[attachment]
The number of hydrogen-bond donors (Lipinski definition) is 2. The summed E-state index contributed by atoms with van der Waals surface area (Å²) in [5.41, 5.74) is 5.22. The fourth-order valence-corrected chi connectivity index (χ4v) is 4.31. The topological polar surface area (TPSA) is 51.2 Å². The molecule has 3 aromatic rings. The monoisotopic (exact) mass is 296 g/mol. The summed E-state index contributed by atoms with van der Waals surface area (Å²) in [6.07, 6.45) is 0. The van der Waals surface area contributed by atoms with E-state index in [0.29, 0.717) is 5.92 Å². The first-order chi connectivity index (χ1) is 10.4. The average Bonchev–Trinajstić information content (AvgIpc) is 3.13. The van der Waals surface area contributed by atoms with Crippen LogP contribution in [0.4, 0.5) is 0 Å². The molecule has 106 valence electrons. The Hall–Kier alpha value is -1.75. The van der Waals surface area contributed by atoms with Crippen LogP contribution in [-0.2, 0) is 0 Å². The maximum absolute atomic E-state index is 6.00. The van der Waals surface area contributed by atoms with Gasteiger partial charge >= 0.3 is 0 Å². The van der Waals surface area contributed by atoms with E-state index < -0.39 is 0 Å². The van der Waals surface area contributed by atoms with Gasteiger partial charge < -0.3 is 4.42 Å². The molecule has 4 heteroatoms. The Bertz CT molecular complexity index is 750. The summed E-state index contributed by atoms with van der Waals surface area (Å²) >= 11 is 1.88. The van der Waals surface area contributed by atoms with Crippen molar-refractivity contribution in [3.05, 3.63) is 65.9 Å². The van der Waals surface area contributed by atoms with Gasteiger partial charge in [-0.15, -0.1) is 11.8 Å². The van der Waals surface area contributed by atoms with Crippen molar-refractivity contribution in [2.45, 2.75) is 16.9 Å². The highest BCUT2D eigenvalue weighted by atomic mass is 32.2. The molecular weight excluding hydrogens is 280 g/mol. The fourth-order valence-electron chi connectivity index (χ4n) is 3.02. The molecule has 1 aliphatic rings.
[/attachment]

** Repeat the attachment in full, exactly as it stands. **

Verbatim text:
The number of hydrogen-bond donors (Lipinski definition) is 2. The summed E-state index contributed by atoms with van der Waals surface area (Å²) in [5.41, 5.74) is 5.22. The fourth-order valence-corrected chi connectivity index (χ4v) is 4.31. The topological polar surface area (TPSA) is 51.2 Å². The molecule has 3 aromatic rings. The monoisotopic (exact) mass is 296 g/mol. The summed E-state index contributed by atoms with van der Waals surface area (Å²) in [6.07, 6.45) is 0. The van der Waals surface area contributed by atoms with E-state index in [0.29, 0.717) is 5.92 Å². The first-order chi connectivity index (χ1) is 10.4. The average Bonchev–Trinajstić information content (AvgIpc) is 3.13. The van der Waals surface area contributed by atoms with Crippen LogP contribution in [0.4, 0.5) is 0 Å². The molecule has 106 valence electrons. The Hall–Kier alpha value is -1.75. The van der Waals surface area contributed by atoms with Crippen LogP contribution in [-0.2, 0) is 0 Å². The maximum absolute atomic E-state index is 6.00. The van der Waals surface area contributed by atoms with Gasteiger partial charge >= 0.3 is 0 Å². The van der Waals surface area contributed by atoms with E-state index < -0.39 is 0 Å². The van der Waals surface area contributed by atoms with Gasteiger partial charge < -0.3 is 4.42 Å². The molecule has 4 heteroatoms. The Bertz CT molecular complexity index is 750. The summed E-state index contributed by atoms with van der Waals surface area (Å²) >= 11 is 1.88. The van der Waals surface area contributed by atoms with Crippen molar-refractivity contribution in [3.05, 3.63) is 65.9 Å². The van der Waals surface area contributed by atoms with Gasteiger partial charge in [-0.15, -0.1) is 11.8 Å². The van der Waals surface area contributed by atoms with Crippen molar-refractivity contribution in [2.45, 2.75) is 16.9 Å². The highest BCUT2D eigenvalue weighted by atomic mass is 32.2. The molecular weight excluding hydrogens is 280 g/mol. The fourth-order valence-electron chi connectivity index (χ4n) is 3.02. The molecule has 1 aliphatic rings.